Oregon-California Trails Association
The Oregon-California Trails Association is an interdisciplinary organization based at Independence
Independence, Missouri
Independence is the fourth largest city in the U.S. state of Missouri, and is contained within the counties of Jackson and Clay. It is part of the Kansas City Metropolitan Area...

, Missouri
Missouri is a US state located in the Midwestern United States, bordered by Iowa, Illinois, Kentucky, Tennessee, Arkansas, Oklahoma, Kansas and Nebraska. With a 2010 population of 5,988,927, Missouri is the 18th most populous state in the nation and the fifth most populous in the Midwest. It...

, United States
United States
The United States of America is a federal constitutional republic comprising fifty states and a federal district...

. OCTA is dedicated to the preservation and protection of overland emigrant trails and the emigrant experience.

OCTA Chapters work closely with National Trails System
National Trails System
The National Trails System was created by the National Trails System Act The Act created a series of National trails "to promote the preservation of, public access to, travel within, and enjoyment and appreciation of the open-air, outdoor areas and historic resources of the Nation." Specifically,...

 partners to help interpret and sustain the quality of outdoor recreation experiences along these trail corridors. For example, OCTA's guide to Mapping Emigrant Trails (MET Manual) http://www.nationaltrailspartnership.org/view_story.asp?story_id=47&issue_id=9 became the National Park Service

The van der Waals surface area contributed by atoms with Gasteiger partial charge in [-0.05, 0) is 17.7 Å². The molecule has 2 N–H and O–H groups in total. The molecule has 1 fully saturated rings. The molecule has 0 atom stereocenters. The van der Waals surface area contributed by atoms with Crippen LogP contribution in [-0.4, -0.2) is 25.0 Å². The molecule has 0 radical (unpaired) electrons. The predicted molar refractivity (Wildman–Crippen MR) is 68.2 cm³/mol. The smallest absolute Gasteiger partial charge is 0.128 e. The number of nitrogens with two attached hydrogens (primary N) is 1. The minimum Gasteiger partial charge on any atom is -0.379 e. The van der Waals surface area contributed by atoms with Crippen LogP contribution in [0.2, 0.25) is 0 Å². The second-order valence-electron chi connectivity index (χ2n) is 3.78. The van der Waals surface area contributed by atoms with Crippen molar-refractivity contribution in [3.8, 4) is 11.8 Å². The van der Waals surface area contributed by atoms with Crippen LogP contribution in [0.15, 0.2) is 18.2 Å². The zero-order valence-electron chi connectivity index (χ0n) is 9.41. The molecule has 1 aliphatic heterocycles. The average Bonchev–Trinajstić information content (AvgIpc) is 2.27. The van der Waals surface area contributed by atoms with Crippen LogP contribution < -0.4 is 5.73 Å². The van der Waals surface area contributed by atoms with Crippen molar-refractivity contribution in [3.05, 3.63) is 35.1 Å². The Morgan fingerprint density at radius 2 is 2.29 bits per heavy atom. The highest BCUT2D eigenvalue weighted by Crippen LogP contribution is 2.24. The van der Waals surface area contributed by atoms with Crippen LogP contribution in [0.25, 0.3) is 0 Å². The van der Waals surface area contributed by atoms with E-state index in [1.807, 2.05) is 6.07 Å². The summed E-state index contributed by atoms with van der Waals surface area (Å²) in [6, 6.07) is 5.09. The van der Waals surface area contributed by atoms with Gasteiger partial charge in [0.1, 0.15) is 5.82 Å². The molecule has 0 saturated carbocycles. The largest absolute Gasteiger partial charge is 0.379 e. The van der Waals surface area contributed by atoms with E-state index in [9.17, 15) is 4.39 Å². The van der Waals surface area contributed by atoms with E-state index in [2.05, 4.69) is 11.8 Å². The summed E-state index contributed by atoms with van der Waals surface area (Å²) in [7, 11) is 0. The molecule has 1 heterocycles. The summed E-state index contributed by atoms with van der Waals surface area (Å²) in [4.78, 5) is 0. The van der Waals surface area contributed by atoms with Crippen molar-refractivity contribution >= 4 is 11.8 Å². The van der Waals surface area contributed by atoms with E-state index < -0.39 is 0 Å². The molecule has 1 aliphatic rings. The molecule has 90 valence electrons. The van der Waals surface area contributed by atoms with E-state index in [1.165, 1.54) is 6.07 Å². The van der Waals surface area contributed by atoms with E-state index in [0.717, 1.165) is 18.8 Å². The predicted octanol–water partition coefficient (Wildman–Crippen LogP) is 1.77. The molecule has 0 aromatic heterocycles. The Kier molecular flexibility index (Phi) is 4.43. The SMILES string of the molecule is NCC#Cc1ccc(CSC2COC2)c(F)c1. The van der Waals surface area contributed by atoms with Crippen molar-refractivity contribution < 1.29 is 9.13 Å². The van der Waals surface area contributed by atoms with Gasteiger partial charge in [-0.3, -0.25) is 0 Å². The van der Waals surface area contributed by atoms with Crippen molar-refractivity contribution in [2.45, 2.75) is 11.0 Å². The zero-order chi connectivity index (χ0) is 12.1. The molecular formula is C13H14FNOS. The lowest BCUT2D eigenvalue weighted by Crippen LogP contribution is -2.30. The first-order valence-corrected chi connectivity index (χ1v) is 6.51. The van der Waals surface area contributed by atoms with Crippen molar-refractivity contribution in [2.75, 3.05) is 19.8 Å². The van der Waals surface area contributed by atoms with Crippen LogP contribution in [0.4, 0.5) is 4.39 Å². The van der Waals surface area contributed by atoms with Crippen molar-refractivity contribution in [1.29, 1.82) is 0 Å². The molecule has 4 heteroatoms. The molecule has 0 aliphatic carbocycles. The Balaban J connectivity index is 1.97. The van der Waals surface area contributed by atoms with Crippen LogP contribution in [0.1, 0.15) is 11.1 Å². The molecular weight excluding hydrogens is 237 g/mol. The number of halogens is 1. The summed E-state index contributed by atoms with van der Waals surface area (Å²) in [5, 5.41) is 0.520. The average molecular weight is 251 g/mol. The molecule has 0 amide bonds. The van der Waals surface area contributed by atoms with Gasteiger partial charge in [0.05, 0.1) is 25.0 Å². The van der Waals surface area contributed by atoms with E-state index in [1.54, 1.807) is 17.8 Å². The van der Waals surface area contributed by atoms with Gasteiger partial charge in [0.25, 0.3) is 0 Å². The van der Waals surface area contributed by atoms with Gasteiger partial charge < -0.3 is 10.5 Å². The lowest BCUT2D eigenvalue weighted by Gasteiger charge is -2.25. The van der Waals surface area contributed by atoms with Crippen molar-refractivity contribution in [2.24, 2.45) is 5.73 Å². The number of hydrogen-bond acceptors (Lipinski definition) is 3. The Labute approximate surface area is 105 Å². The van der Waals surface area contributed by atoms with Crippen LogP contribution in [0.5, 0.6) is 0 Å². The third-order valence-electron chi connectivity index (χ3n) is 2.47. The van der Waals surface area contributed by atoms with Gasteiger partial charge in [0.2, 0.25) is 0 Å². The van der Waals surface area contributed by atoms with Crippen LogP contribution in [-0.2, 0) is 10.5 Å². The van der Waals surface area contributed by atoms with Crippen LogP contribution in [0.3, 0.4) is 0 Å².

National Park Service
The National Park Service is the U.S. federal agency that manages all national parks, many national monuments, and other conservation and historical properties with various title designations...

's benchmark protocol for GPS-assisted topographical mapping along other historic and scenic trails.

Three major historical trails crossed America's western territories as wagon train routes to Santa Fe, Oregon, and California.

The Santa Fe Trail
Santa Fe Trail
The Santa Fe Trail was a 19th-century transportation route through central North America that connected Missouri with Santa Fe, New Mexico. Pioneered in 1822 by William Becknell, it served as a vital commercial and military highway until the introduction of the railroad to Santa Fe in 1880...

 began in 1821 as a 900 miles (1,448.4 km) foreign trade route to New Mexico
New Mexico
New Mexico is a state located in the southwest and western regions of the United States. New Mexico is also usually considered one of the Mountain States. With a population density of 16 per square mile, New Mexico is the sixth-most sparsely inhabited U.S...

. It was unique in American History due to its overland commerce routes rather than seafaring transportation.

The 2000 miles (3,218.7 km) Oregon Trail
Oregon Trail
The Oregon Trail is a historic east-west wagon route that connected the Missouri River to valleys in Oregon and locations in between.After 1840 steam-powered riverboats and steamboats traversing up and down the Ohio, Mississippi and Missouri rivers sped settlement and development in the flat...

 became more heavily traveled in 1843 by settlers wanting to establish new homes in the northwest.

Other pioneers forked off on the equally long and grueling California Trail
California Trail
The California Trail was an emigrant trail of about across the western half of the North American continent from Missouri River towns to what is now the state of California...

to seek their fortunes in the gold fields.

External links

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